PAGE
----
For those who remember Rez there will always be a place in your heart for the experimental genre which mashes music with gaming – less on cue button mashing from the likes of the Guitar Hero series, and more refined styles which fuse themselves with music in some way. For Rez, it was the shoot-em up, which casually built a soundtrack around how you played. For Chime, it is the gently addictive puzzle game upon which the soundscape is based.
Comparisons with Tetris will be inevitable given not only the trippy visuals that attempt to lure your attention away form the game board, but the key mechanics are very similar in Chime. By placing a series of geometrical shapes into larger blocks, you force them to disappear and score points – the added mechanic being that once removed, the vanished squares change the board’s colour, and it is this drive to cover the board in its entirety which fuels progress. Though it takes a couple of plays to understand really what’s going on, once you get it you really get it, and your innate tetris instincts take over. It is astounding how primal that bastard has drilled into your psyche – and it will never leave.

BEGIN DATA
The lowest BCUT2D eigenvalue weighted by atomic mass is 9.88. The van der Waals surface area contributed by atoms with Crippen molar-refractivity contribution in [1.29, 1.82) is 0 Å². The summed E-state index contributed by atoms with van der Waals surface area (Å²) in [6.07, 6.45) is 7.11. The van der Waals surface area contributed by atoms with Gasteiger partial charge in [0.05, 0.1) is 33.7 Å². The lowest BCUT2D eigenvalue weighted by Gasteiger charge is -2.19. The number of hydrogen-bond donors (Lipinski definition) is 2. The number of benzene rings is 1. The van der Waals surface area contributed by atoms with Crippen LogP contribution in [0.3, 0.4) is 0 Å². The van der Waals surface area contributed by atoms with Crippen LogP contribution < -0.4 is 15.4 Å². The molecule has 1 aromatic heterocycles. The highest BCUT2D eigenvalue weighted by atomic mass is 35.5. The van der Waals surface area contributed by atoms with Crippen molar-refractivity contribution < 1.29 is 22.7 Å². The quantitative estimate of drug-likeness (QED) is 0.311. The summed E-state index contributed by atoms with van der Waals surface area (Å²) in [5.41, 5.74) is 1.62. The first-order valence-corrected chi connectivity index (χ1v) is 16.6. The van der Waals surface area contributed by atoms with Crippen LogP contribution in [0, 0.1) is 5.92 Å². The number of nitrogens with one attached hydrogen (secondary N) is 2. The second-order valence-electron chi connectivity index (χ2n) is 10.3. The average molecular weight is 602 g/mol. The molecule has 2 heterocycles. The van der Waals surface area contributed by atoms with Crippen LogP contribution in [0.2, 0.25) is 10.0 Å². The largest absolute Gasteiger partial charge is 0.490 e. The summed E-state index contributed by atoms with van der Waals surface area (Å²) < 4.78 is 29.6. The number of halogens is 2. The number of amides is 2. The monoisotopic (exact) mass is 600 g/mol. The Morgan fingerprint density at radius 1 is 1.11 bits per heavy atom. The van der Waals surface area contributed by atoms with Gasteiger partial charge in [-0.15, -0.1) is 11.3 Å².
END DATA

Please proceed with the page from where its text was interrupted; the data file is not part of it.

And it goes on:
The twist in this case however is that whilst you are placing pieces, a white line washes across the screen, and in time with the music, chimes your pieces like a rudimentary xylophone – a feature not unlike modern synthesized instruments such as the Tenerion or its infinitely cheaper flash alternative. Though fun at first, this element does little to really take the game to another level, as it feels largely uninvolved with the gameplay, adding little but minute harmony, and without much intention from the player. Where as in Rez, you could conceivably adapt your play to style the music in certain ways, Chime gives you no control in this regard – or at least not to the extent that you would go out of your way to play differently.
However this isn’t important – the game itself is hugely addictive, especially in its manic multiplayer modes, though a little underdeveloped in terms of length. Any gamer worth their salt will have this completed with a few hours, and beyond the ten levels (each with 6 gameboards) there are unfortunately no exciting derivative modes which would easily extend play time. Though disappointing for a title costing £7, its length is somewhat remedied by a promise to give some of this money to charity, and with this in mind I still believe it is well worth the investment – though only if you are prepared to lose a few days to its beautiful simplicity.
Richard ‘Hitch’ Hanrahan